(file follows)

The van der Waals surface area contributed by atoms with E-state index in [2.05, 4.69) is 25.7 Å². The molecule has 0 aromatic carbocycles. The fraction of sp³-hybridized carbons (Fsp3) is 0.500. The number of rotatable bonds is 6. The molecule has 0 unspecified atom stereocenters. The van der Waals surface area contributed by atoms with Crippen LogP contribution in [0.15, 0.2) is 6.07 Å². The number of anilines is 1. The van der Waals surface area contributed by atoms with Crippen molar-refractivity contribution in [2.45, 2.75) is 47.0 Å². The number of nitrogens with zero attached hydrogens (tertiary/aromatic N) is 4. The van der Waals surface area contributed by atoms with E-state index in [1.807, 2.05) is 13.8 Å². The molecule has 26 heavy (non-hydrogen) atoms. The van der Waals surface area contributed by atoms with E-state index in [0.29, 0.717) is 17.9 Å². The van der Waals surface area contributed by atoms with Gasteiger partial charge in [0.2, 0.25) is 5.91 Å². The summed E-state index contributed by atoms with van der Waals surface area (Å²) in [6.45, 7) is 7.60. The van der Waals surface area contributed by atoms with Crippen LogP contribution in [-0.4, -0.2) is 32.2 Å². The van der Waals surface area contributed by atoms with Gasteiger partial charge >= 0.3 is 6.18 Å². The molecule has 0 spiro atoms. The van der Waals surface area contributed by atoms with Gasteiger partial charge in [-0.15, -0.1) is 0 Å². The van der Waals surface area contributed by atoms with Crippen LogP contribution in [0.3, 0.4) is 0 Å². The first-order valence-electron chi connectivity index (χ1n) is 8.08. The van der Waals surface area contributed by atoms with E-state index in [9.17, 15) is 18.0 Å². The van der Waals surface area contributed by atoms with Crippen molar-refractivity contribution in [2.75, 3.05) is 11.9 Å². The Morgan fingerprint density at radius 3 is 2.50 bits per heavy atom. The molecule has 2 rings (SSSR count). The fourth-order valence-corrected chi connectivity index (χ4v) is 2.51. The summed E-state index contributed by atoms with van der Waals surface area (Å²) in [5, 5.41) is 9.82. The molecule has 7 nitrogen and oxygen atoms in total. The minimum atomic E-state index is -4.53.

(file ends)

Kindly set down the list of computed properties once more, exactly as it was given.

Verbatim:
The van der Waals surface area contributed by atoms with E-state index in [2.05, 4.69) is 25.7 Å². The molecule has 0 aromatic carbocycles. The fraction of sp³-hybridized carbons (Fsp3) is 0.500. The number of rotatable bonds is 6. The molecule has 0 unspecified atom stereocenters. The van der Waals surface area contributed by atoms with Crippen LogP contribution in [0.15, 0.2) is 6.07 Å². The number of anilines is 1. The van der Waals surface area contributed by atoms with Crippen molar-refractivity contribution in [2.45, 2.75) is 47.0 Å². The number of nitrogens with zero attached hydrogens (tertiary/aromatic N) is 4. The van der Waals surface area contributed by atoms with E-state index in [1.807, 2.05) is 13.8 Å². The molecule has 26 heavy (non-hydrogen) atoms. The van der Waals surface area contributed by atoms with E-state index in [0.29, 0.717) is 17.9 Å². The van der Waals surface area contributed by atoms with Gasteiger partial charge in [0.2, 0.25) is 5.91 Å². The summed E-state index contributed by atoms with van der Waals surface area (Å²) in [6.45, 7) is 7.60. The van der Waals surface area contributed by atoms with Crippen LogP contribution in [-0.4, -0.2) is 32.2 Å². The van der Waals surface area contributed by atoms with Gasteiger partial charge >= 0.3 is 6.18 Å². The molecule has 0 spiro atoms. The van der Waals surface area contributed by atoms with Gasteiger partial charge in [-0.15, -0.1) is 0 Å². The van der Waals surface area contributed by atoms with Crippen LogP contribution in [0.3, 0.4) is 0 Å². The first-order valence-electron chi connectivity index (χ1n) is 8.08. The van der Waals surface area contributed by atoms with E-state index in [9.17, 15) is 18.0 Å². The van der Waals surface area contributed by atoms with Crippen molar-refractivity contribution in [2.75, 3.05) is 11.9 Å². The Morgan fingerprint density at radius 3 is 2.50 bits per heavy atom. The molecule has 2 rings (SSSR count). The fourth-order valence-corrected chi connectivity index (χ4v) is 2.51. The summed E-state index contributed by atoms with van der Waals surface area (Å²) in [5, 5.41) is 9.82. The molecule has 7 nitrogen and oxygen atoms in total. The minimum atomic E-state index is -4.53.